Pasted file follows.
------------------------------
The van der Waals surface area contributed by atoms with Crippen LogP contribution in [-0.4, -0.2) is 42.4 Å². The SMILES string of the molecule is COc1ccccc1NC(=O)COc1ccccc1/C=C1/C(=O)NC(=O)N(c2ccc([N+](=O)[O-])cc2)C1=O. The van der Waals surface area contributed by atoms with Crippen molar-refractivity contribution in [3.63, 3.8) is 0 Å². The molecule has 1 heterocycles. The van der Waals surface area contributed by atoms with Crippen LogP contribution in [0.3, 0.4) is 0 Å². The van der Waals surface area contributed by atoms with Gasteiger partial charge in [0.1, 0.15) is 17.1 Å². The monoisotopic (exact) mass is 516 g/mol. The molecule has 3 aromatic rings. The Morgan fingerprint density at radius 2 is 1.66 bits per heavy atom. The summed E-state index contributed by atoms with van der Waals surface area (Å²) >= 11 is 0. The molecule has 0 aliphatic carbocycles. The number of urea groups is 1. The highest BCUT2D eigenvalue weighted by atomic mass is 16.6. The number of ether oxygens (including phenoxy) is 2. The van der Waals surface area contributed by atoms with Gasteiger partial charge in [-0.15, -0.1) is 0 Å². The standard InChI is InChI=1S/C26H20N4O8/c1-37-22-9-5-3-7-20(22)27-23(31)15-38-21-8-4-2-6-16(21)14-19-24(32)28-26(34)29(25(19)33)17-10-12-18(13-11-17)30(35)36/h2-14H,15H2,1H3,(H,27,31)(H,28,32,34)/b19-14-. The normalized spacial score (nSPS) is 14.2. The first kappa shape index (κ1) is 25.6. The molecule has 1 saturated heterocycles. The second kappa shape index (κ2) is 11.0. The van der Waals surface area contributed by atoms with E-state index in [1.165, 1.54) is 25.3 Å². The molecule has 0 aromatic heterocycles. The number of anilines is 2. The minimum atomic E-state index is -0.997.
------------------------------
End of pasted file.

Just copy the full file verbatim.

The van der Waals surface area contributed by atoms with Crippen LogP contribution in [-0.4, -0.2) is 42.4 Å². The SMILES string of the molecule is COc1ccccc1NC(=O)COc1ccccc1/C=C1/C(=O)NC(=O)N(c2ccc([N+](=O)[O-])cc2)C1=O. The van der Waals surface area contributed by atoms with Crippen molar-refractivity contribution in [3.63, 3.8) is 0 Å². The molecule has 1 heterocycles. The van der Waals surface area contributed by atoms with Crippen LogP contribution in [0.3, 0.4) is 0 Å². The van der Waals surface area contributed by atoms with Gasteiger partial charge in [0.1, 0.15) is 17.1 Å². The monoisotopic (exact) mass is 516 g/mol. The molecule has 3 aromatic rings. The Morgan fingerprint density at radius 2 is 1.66 bits per heavy atom. The summed E-state index contributed by atoms with van der Waals surface area (Å²) >= 11 is 0. The molecule has 0 aliphatic carbocycles. The number of urea groups is 1. The highest BCUT2D eigenvalue weighted by atomic mass is 16.6. The number of ether oxygens (including phenoxy) is 2. The van der Waals surface area contributed by atoms with Gasteiger partial charge in [-0.15, -0.1) is 0 Å². The standard InChI is InChI=1S/C26H20N4O8/c1-37-22-9-5-3-7-20(22)27-23(31)15-38-21-8-4-2-6-16(21)14-19-24(32)28-26(34)29(25(19)33)17-10-12-18(13-11-17)30(35)36/h2-14H,15H2,1H3,(H,27,31)(H,28,32,34)/b19-14-. The normalized spacial score (nSPS) is 14.2. The first kappa shape index (κ1) is 25.6. The molecule has 1 saturated heterocycles. The second kappa shape index (κ2) is 11.0. The van der Waals surface area contributed by atoms with E-state index in [1.165, 1.54) is 25.3 Å². The molecule has 0 aromatic heterocycles. The number of anilines is 2. The minimum atomic E-state index is -0.997.